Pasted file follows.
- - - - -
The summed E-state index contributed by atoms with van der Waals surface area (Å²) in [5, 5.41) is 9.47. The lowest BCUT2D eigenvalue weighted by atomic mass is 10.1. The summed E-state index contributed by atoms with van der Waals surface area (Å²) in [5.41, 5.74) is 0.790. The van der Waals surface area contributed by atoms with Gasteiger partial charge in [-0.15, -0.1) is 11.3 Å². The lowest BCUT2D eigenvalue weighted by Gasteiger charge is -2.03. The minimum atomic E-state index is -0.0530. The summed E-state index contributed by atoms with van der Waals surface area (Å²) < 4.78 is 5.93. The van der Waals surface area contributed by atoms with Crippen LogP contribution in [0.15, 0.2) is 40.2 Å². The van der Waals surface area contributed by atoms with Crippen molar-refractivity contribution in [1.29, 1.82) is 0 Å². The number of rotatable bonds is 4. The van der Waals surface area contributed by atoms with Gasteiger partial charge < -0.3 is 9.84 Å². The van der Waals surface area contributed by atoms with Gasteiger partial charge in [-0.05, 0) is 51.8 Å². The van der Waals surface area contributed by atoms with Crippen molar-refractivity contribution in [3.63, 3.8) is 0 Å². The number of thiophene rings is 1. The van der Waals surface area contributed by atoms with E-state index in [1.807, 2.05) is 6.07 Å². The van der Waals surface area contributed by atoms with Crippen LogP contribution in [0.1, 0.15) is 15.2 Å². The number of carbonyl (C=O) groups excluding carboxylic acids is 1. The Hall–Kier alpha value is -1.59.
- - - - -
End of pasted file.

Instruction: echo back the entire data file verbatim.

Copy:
The summed E-state index contributed by atoms with van der Waals surface area (Å²) in [5, 5.41) is 9.47. The lowest BCUT2D eigenvalue weighted by atomic mass is 10.1. The summed E-state index contributed by atoms with van der Waals surface area (Å²) in [5.41, 5.74) is 0.790. The van der Waals surface area contributed by atoms with Gasteiger partial charge in [-0.15, -0.1) is 11.3 Å². The lowest BCUT2D eigenvalue weighted by Gasteiger charge is -2.03. The minimum atomic E-state index is -0.0530. The summed E-state index contributed by atoms with van der Waals surface area (Å²) < 4.78 is 5.93. The van der Waals surface area contributed by atoms with Crippen LogP contribution in [0.15, 0.2) is 40.2 Å². The van der Waals surface area contributed by atoms with Crippen molar-refractivity contribution in [1.29, 1.82) is 0 Å². The number of rotatable bonds is 4. The van der Waals surface area contributed by atoms with Gasteiger partial charge < -0.3 is 9.84 Å². The van der Waals surface area contributed by atoms with Gasteiger partial charge in [-0.05, 0) is 51.8 Å². The van der Waals surface area contributed by atoms with Crippen molar-refractivity contribution in [3.63, 3.8) is 0 Å². The number of thiophene rings is 1. The van der Waals surface area contributed by atoms with E-state index in [1.807, 2.05) is 6.07 Å². The van der Waals surface area contributed by atoms with Crippen LogP contribution in [0.1, 0.15) is 15.2 Å². The number of carbonyl (C=O) groups excluding carboxylic acids is 1. The Hall–Kier alpha value is -1.59.